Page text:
ImageRick Gattone: He had a funny relationship with Pedro, not unlike a lot of people. He was close to him, but he wasn’t afraid to tell him off when he thought he was messing with the boys. I could hear him from the other side of the door at the Aud [Buffalo Memorial Auditorium]. “Look, he doesn’t have enough money for gas!” “All right, all right.” I really think Pedro had him around because he knew dad would keep his feet to the fire, whether he liked it or not. He was loyal to Pedro, but he looked out for the boys.

In 1978, Evelyn died after 26 years of marriage. She and her husband loved to sing and enjoyed classical music. “I never heard them argue. Not once,” Rick Gattone said. After her death, the Baron went downhill quickly, gaining about 100 pounds and displaying an uncharacteristic indifference toward life.

Rick Gattone: I told people I felt like I went to two funerals that day, my mom’s and my dad’s. He aged right before my eyes. It took everything out of him. It was his heart that got him in the end, but I tell everybody it was really a broken heart.

Gattoni died in 1982. In Argentina, the Baron is not forgotten. Rick Gattone recalled that he bumped into Dick “The Destroyer” Beyer at Ilio DiPaolo’s restaurant near Buffalo in 2000. Beyer said someone asked if he known Gattoni, and put the son in touch with the correspondent. In an e-mail exchange, Gattone learned about his father’s family in Argentina, and visited family members in March 2001.

Rick Gattone: He is still remembered there. I went there in 2001 and it was like he was a national hero. It was just amazing to see him recalled so fondly.

How fondly? Search for "El Gran Gattoni," and you'll find a book, albeit in Spanish, on the Baron's extraordinary life and times, authored by Claudio G. Peroni, a grandson of the Baron.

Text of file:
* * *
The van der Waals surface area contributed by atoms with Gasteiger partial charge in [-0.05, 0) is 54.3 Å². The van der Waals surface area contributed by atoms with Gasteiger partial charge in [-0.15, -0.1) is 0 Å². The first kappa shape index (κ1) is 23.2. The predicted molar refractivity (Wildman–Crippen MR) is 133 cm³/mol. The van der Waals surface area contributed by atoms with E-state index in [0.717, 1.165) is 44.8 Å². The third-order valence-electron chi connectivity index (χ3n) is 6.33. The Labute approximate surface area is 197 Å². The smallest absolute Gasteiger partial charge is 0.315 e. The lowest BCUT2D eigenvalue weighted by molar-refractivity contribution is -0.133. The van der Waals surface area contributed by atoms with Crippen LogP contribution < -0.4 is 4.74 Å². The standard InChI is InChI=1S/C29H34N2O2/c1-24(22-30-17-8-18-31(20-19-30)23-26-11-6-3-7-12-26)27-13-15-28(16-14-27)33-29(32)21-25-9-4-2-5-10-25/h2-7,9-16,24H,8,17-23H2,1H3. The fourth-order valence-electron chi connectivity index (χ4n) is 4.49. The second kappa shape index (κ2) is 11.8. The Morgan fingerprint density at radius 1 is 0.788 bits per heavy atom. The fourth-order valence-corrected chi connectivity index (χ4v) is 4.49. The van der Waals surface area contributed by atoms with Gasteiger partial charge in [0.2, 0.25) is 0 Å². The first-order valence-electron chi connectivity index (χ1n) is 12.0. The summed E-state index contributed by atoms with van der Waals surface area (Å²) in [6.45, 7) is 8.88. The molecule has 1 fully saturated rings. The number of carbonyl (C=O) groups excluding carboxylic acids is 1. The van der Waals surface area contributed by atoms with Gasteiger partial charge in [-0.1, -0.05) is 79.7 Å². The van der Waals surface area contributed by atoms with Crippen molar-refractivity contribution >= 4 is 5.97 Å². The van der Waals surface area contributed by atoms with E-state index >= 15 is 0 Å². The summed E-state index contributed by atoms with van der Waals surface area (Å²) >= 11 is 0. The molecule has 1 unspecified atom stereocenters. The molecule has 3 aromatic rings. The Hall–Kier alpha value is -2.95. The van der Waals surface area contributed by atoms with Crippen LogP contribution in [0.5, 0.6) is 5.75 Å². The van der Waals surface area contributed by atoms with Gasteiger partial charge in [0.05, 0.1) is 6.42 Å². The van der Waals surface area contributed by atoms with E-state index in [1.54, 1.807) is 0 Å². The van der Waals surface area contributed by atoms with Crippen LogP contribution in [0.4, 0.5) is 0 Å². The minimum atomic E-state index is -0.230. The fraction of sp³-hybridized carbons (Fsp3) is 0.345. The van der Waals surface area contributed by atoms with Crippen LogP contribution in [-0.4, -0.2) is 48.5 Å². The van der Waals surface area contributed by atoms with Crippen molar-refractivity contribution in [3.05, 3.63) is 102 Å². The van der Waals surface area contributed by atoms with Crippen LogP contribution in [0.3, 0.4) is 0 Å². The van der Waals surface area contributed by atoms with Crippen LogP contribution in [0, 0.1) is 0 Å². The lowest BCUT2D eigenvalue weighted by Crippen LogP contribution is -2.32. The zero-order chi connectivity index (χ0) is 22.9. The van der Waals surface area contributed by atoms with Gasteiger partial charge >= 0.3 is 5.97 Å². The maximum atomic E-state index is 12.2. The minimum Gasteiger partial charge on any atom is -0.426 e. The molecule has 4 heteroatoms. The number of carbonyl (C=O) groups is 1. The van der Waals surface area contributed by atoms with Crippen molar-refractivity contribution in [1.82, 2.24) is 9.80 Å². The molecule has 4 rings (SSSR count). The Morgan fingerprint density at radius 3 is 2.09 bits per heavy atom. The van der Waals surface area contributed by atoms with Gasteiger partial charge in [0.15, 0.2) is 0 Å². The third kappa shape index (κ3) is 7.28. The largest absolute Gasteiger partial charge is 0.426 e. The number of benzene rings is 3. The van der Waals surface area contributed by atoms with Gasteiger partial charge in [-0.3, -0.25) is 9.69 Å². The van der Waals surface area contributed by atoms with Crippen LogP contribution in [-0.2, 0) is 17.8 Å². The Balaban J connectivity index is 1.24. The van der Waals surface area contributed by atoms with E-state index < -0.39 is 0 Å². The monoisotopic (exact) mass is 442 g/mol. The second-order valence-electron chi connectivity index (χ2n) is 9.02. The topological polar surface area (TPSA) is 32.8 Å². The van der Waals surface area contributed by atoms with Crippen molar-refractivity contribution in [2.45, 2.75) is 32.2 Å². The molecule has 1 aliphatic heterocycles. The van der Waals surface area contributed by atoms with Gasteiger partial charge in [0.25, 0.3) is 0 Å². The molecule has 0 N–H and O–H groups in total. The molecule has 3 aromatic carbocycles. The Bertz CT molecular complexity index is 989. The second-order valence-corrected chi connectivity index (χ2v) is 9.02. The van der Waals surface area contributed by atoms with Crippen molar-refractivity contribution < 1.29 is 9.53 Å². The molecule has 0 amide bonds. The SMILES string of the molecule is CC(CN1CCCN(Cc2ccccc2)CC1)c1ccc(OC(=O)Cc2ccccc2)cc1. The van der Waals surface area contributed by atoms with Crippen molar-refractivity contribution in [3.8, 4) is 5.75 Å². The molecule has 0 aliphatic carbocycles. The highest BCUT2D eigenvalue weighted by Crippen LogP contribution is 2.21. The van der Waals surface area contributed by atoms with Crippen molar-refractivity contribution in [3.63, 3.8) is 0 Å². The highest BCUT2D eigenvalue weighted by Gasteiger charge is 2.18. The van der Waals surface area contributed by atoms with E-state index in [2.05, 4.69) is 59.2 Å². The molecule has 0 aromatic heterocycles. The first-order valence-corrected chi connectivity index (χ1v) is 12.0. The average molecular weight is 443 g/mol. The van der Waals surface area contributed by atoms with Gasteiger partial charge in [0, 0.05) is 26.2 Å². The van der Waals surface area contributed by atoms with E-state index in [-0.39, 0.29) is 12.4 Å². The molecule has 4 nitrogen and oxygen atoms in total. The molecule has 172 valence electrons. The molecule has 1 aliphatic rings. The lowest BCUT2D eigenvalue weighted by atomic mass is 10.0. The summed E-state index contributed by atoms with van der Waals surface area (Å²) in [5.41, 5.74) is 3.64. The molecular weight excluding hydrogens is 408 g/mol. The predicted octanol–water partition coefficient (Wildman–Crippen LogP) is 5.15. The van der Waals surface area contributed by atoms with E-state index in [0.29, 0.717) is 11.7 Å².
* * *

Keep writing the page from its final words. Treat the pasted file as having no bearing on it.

ImageFrom publisher's literature on "El Gran Gattoni:" "To almost win, it is just like to lose," assured Baron Gattoni, the most mysterious and legendary figure of catch sometimes Argentine. An erratic and luminous being, a volcanic man of found passions and loves, of unforseeable character and extraordinary strength, Gattoni was a great one of the free fight.

The Great Gattoni reconstructs the saga of this great fighter of the hand of its grandson, Claudius Peroni, that step by step it is discovering the adventurous life of its grandfathers, the "mythical superhero" of its childhood that seems to rejuvenecer as they spend the years. Peroni portrays and astonishment warmly, with an almost involuntary skill, the relation of Gattoni with the women and the hardest atmosphere of the fighters.

Gattone, a Buffalo area businessman active in civic affairs, has followed his father’s footsteps in wrestling, in a somewhat different way. From hanging around the ring with Martinez’s son Ron, he graduated to ring announcing, and worked in the south with the International Wrestling Association in the mid-1970s. Gattone – the “e” is the proper family spelling and his father never changed it from “I” after an immigration screw-up — is as traveled a ring announcer as there is, 33 years strong, still actively calling events across the country, working on many occasions with Jerry Grey.

He still has the ring bell from the Aud, when his father was ring manager for Martinez. Baron was a contributor to President Nixon, and his son has been very active in Buffalo politics in the Lovejoy District.

He also could be going to Argentina one more time to do some ring announcing. Gattone family members are considering a possible wrestling card in Buenos Aires dedicated to the Baron's memory. Rick Gattone would do the ring announcing, translated into Spanish, of course, marking the first time in 50-some years that a Gattone was in a ring in Argentina.

For more on the Baron, check out this cool clip of him in action.

© January 2006, SteelBeltWrestling.com, updated August 2007 Thanks to Rick Gattone

 Steven Johnson

The Gallaghers

The Brothers from Bayonne
 

From the late 1950s through the mid-1960s, the Gallagher Brothers ruled the tag team roost in the Great Lakes area. The team of Doc and Mike were a pair of real-life brothers from Bayonne, N.J., who brought a blend of heel tactics, innovative moves and comedy to their matches. They headlined dozens of cards during those years, often on a weekly basis.The Gallaghers’ years at the top marked the strongest period of arena attendance in the history of Buffalo, Rochester, and Cleveland.

Official Wrestling Magazine (1959): Scribes call the Gallaghers fabulous, fantastic, fearless and frightening. They call

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Mike Gallagher, left, with brother Doc